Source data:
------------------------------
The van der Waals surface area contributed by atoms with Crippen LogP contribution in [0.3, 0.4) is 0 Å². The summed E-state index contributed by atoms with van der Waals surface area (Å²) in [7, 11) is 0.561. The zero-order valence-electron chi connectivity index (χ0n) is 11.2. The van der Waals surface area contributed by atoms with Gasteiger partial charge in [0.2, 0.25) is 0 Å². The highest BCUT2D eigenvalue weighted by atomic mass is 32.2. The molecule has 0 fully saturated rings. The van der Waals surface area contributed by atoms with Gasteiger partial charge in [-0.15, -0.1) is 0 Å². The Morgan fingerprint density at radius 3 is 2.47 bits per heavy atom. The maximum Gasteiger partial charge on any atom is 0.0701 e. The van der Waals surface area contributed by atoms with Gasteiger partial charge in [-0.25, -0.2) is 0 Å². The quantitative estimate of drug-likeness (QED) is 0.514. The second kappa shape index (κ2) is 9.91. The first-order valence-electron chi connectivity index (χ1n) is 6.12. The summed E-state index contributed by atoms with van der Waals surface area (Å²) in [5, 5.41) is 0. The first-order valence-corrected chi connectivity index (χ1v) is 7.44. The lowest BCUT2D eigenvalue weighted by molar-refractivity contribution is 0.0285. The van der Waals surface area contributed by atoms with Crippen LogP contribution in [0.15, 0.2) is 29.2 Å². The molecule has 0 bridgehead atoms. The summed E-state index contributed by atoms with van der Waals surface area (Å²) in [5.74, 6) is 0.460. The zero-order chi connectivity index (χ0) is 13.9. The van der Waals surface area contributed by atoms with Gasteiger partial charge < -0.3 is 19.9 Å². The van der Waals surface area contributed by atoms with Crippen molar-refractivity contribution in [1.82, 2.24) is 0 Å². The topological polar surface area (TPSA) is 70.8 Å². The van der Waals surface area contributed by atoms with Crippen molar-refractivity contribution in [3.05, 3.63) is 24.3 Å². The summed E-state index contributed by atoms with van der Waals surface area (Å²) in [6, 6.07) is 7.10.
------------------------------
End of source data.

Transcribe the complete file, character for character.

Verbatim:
The van der Waals surface area contributed by atoms with Crippen LogP contribution in [0.3, 0.4) is 0 Å². The summed E-state index contributed by atoms with van der Waals surface area (Å²) in [7, 11) is 0.561. The zero-order valence-electron chi connectivity index (χ0n) is 11.2. The van der Waals surface area contributed by atoms with Gasteiger partial charge in [0.2, 0.25) is 0 Å². The highest BCUT2D eigenvalue weighted by atomic mass is 32.2. The molecule has 0 fully saturated rings. The van der Waals surface area contributed by atoms with Gasteiger partial charge in [-0.15, -0.1) is 0 Å². The Morgan fingerprint density at radius 3 is 2.47 bits per heavy atom. The maximum Gasteiger partial charge on any atom is 0.0701 e. The van der Waals surface area contributed by atoms with Gasteiger partial charge in [-0.25, -0.2) is 0 Å². The quantitative estimate of drug-likeness (QED) is 0.514. The second kappa shape index (κ2) is 9.91. The first-order valence-electron chi connectivity index (χ1n) is 6.12. The summed E-state index contributed by atoms with van der Waals surface area (Å²) in [5, 5.41) is 0. The first-order valence-corrected chi connectivity index (χ1v) is 7.44. The lowest BCUT2D eigenvalue weighted by molar-refractivity contribution is 0.0285. The van der Waals surface area contributed by atoms with Crippen LogP contribution in [0.15, 0.2) is 29.2 Å². The molecule has 0 bridgehead atoms. The summed E-state index contributed by atoms with van der Waals surface area (Å²) in [5.74, 6) is 0.460. The zero-order chi connectivity index (χ0) is 13.9. The van der Waals surface area contributed by atoms with Gasteiger partial charge < -0.3 is 19.9 Å². The van der Waals surface area contributed by atoms with Crippen molar-refractivity contribution in [1.82, 2.24) is 0 Å². The topological polar surface area (TPSA) is 70.8 Å². The van der Waals surface area contributed by atoms with Crippen molar-refractivity contribution in [3.05, 3.63) is 24.3 Å². The summed E-state index contributed by atoms with van der Waals surface area (Å²) in [6, 6.07) is 7.10.